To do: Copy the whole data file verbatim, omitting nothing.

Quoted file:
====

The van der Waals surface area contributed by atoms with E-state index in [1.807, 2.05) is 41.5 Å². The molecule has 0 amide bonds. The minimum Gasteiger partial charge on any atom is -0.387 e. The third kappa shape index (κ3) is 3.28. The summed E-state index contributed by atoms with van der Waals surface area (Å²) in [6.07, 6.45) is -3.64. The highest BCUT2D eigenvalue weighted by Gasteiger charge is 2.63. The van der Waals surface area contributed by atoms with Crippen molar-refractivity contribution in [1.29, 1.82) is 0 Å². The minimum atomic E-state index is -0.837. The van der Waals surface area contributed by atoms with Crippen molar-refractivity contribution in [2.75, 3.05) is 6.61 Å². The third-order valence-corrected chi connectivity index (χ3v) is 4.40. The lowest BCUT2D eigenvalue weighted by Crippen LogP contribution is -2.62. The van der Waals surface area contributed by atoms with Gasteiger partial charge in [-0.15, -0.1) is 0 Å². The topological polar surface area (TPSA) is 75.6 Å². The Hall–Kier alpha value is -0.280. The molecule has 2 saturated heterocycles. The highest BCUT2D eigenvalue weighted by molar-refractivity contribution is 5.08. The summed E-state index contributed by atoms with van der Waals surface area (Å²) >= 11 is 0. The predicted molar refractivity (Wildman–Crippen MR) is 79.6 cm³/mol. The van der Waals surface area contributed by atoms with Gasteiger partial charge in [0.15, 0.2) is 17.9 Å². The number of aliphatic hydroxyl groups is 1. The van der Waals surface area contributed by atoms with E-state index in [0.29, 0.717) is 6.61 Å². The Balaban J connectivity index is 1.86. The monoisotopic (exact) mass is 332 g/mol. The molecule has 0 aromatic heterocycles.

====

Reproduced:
The van der Waals surface area contributed by atoms with E-state index in [1.807, 2.05) is 41.5 Å². The molecule has 0 amide bonds. The minimum Gasteiger partial charge on any atom is -0.387 e. The third kappa shape index (κ3) is 3.28. The summed E-state index contributed by atoms with van der Waals surface area (Å²) in [6.07, 6.45) is -3.64. The highest BCUT2D eigenvalue weighted by Gasteiger charge is 2.63. The van der Waals surface area contributed by atoms with Crippen molar-refractivity contribution in [1.29, 1.82) is 0 Å². The minimum atomic E-state index is -0.837. The van der Waals surface area contributed by atoms with Crippen molar-refractivity contribution in [2.75, 3.05) is 6.61 Å². The third-order valence-corrected chi connectivity index (χ3v) is 4.40. The lowest BCUT2D eigenvalue weighted by Crippen LogP contribution is -2.62. The van der Waals surface area contributed by atoms with Gasteiger partial charge in [-0.15, -0.1) is 0 Å². The topological polar surface area (TPSA) is 75.6 Å². The Hall–Kier alpha value is -0.280. The molecule has 2 saturated heterocycles. The highest BCUT2D eigenvalue weighted by molar-refractivity contribution is 5.08. The summed E-state index contributed by atoms with van der Waals surface area (Å²) >= 11 is 0. The predicted molar refractivity (Wildman–Crippen MR) is 79.6 cm³/mol. The van der Waals surface area contributed by atoms with Gasteiger partial charge in [0.15, 0.2) is 17.9 Å². The number of aliphatic hydroxyl groups is 1. The van der Waals surface area contributed by atoms with E-state index in [0.29, 0.717) is 6.61 Å². The Balaban J connectivity index is 1.86. The monoisotopic (exact) mass is 332 g/mol. The molecule has 0 aromatic heterocycles.